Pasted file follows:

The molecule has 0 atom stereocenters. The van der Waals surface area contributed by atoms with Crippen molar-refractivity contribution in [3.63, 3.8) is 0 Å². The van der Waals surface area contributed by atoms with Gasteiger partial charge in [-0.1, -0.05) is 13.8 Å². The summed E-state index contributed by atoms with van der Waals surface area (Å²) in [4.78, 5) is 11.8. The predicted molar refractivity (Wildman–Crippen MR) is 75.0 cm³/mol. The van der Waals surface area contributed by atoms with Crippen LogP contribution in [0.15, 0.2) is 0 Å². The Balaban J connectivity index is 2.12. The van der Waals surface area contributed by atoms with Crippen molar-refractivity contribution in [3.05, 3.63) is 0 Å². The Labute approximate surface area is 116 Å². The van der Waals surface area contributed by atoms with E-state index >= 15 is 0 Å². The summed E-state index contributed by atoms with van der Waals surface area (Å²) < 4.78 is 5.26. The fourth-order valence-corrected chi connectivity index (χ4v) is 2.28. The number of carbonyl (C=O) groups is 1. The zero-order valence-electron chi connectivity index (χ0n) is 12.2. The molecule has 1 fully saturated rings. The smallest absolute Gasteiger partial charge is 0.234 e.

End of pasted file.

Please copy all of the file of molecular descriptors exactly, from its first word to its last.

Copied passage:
The molecule has 0 atom stereocenters. The van der Waals surface area contributed by atoms with Crippen molar-refractivity contribution in [3.63, 3.8) is 0 Å². The van der Waals surface area contributed by atoms with Gasteiger partial charge in [-0.1, -0.05) is 13.8 Å². The summed E-state index contributed by atoms with van der Waals surface area (Å²) in [4.78, 5) is 11.8. The predicted molar refractivity (Wildman–Crippen MR) is 75.0 cm³/mol. The van der Waals surface area contributed by atoms with Crippen LogP contribution in [0.15, 0.2) is 0 Å². The Balaban J connectivity index is 2.12. The van der Waals surface area contributed by atoms with Crippen molar-refractivity contribution in [3.05, 3.63) is 0 Å². The Labute approximate surface area is 116 Å². The van der Waals surface area contributed by atoms with E-state index >= 15 is 0 Å². The summed E-state index contributed by atoms with van der Waals surface area (Å²) < 4.78 is 5.26. The fourth-order valence-corrected chi connectivity index (χ4v) is 2.28. The number of carbonyl (C=O) groups is 1. The zero-order valence-electron chi connectivity index (χ0n) is 12.2. The molecule has 1 fully saturated rings. The smallest absolute Gasteiger partial charge is 0.234 e.